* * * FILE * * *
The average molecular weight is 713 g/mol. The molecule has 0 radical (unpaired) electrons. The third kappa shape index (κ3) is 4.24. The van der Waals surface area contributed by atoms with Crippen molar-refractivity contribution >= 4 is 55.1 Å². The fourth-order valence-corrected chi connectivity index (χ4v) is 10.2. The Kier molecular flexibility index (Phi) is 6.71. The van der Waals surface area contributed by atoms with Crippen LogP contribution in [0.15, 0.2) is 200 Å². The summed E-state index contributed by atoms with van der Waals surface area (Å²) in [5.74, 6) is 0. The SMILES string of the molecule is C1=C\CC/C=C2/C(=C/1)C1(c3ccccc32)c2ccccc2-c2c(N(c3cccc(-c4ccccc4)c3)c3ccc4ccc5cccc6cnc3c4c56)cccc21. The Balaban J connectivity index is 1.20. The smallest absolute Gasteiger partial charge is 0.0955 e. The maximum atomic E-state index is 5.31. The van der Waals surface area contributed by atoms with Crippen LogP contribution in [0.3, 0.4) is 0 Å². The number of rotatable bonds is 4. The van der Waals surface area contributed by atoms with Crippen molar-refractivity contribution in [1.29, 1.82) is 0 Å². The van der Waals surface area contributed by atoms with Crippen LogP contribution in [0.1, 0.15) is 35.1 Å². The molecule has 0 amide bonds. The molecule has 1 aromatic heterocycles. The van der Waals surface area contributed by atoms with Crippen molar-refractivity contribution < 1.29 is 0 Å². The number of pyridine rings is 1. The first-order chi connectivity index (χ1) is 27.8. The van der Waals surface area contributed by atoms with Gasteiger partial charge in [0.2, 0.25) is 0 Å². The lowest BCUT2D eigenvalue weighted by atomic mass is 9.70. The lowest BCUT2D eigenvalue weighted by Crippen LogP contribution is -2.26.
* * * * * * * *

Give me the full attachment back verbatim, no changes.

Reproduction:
The average molecular weight is 713 g/mol. The molecule has 0 radical (unpaired) electrons. The third kappa shape index (κ3) is 4.24. The van der Waals surface area contributed by atoms with Crippen molar-refractivity contribution >= 4 is 55.1 Å². The fourth-order valence-corrected chi connectivity index (χ4v) is 10.2. The Kier molecular flexibility index (Phi) is 6.71. The van der Waals surface area contributed by atoms with Crippen LogP contribution in [0.15, 0.2) is 200 Å². The summed E-state index contributed by atoms with van der Waals surface area (Å²) in [5.74, 6) is 0. The SMILES string of the molecule is C1=C\CC/C=C2/C(=C/1)C1(c3ccccc32)c2ccccc2-c2c(N(c3cccc(-c4ccccc4)c3)c3ccc4ccc5cccc6cnc3c4c56)cccc21. The Balaban J connectivity index is 1.20. The smallest absolute Gasteiger partial charge is 0.0955 e. The maximum atomic E-state index is 5.31. The van der Waals surface area contributed by atoms with Crippen LogP contribution in [0.3, 0.4) is 0 Å². The number of rotatable bonds is 4. The van der Waals surface area contributed by atoms with Crippen molar-refractivity contribution in [1.29, 1.82) is 0 Å². The van der Waals surface area contributed by atoms with Crippen LogP contribution in [0.1, 0.15) is 35.1 Å². The molecule has 0 amide bonds. The molecule has 1 aromatic heterocycles. The van der Waals surface area contributed by atoms with Crippen molar-refractivity contribution < 1.29 is 0 Å². The number of pyridine rings is 1. The first-order chi connectivity index (χ1) is 27.8. The van der Waals surface area contributed by atoms with Gasteiger partial charge in [0.2, 0.25) is 0 Å². The lowest BCUT2D eigenvalue weighted by atomic mass is 9.70. The lowest BCUT2D eigenvalue weighted by Crippen LogP contribution is -2.26.